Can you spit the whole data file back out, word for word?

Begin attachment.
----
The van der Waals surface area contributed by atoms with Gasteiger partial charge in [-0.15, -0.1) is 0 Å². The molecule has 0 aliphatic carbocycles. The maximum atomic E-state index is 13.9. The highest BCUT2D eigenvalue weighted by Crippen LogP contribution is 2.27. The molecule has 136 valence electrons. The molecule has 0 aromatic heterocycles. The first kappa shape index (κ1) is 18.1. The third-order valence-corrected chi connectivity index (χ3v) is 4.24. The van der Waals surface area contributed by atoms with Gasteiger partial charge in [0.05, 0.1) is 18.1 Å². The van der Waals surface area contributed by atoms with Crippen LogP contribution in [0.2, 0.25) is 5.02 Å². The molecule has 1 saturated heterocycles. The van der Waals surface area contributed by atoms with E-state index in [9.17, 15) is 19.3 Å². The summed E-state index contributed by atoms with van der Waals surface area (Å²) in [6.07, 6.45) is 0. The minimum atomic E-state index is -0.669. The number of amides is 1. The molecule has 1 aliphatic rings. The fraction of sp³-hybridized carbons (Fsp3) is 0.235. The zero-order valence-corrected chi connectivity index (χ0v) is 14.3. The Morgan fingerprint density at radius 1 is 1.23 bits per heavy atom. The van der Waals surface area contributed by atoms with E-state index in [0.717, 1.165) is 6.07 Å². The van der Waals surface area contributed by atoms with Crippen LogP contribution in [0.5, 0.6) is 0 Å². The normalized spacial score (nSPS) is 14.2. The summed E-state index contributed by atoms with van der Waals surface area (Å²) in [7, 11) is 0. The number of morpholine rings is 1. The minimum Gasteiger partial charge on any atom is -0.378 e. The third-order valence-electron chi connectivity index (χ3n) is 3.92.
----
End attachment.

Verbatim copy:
The van der Waals surface area contributed by atoms with Gasteiger partial charge in [-0.15, -0.1) is 0 Å². The molecule has 0 aliphatic carbocycles. The maximum atomic E-state index is 13.9. The highest BCUT2D eigenvalue weighted by Crippen LogP contribution is 2.27. The molecule has 136 valence electrons. The molecule has 0 aromatic heterocycles. The first kappa shape index (κ1) is 18.1. The third-order valence-corrected chi connectivity index (χ3v) is 4.24. The van der Waals surface area contributed by atoms with Gasteiger partial charge in [0.05, 0.1) is 18.1 Å². The van der Waals surface area contributed by atoms with Crippen LogP contribution in [0.2, 0.25) is 5.02 Å². The molecule has 1 saturated heterocycles. The van der Waals surface area contributed by atoms with E-state index in [9.17, 15) is 19.3 Å². The summed E-state index contributed by atoms with van der Waals surface area (Å²) in [6.07, 6.45) is 0. The minimum atomic E-state index is -0.669. The number of amides is 1. The molecule has 1 aliphatic rings. The fraction of sp³-hybridized carbons (Fsp3) is 0.235. The zero-order valence-corrected chi connectivity index (χ0v) is 14.3. The Morgan fingerprint density at radius 1 is 1.23 bits per heavy atom. The van der Waals surface area contributed by atoms with E-state index in [0.717, 1.165) is 6.07 Å². The van der Waals surface area contributed by atoms with Crippen LogP contribution in [0.5, 0.6) is 0 Å². The normalized spacial score (nSPS) is 14.2. The summed E-state index contributed by atoms with van der Waals surface area (Å²) in [7, 11) is 0. The number of morpholine rings is 1. The minimum Gasteiger partial charge on any atom is -0.378 e. The third-order valence-electron chi connectivity index (χ3n) is 3.92.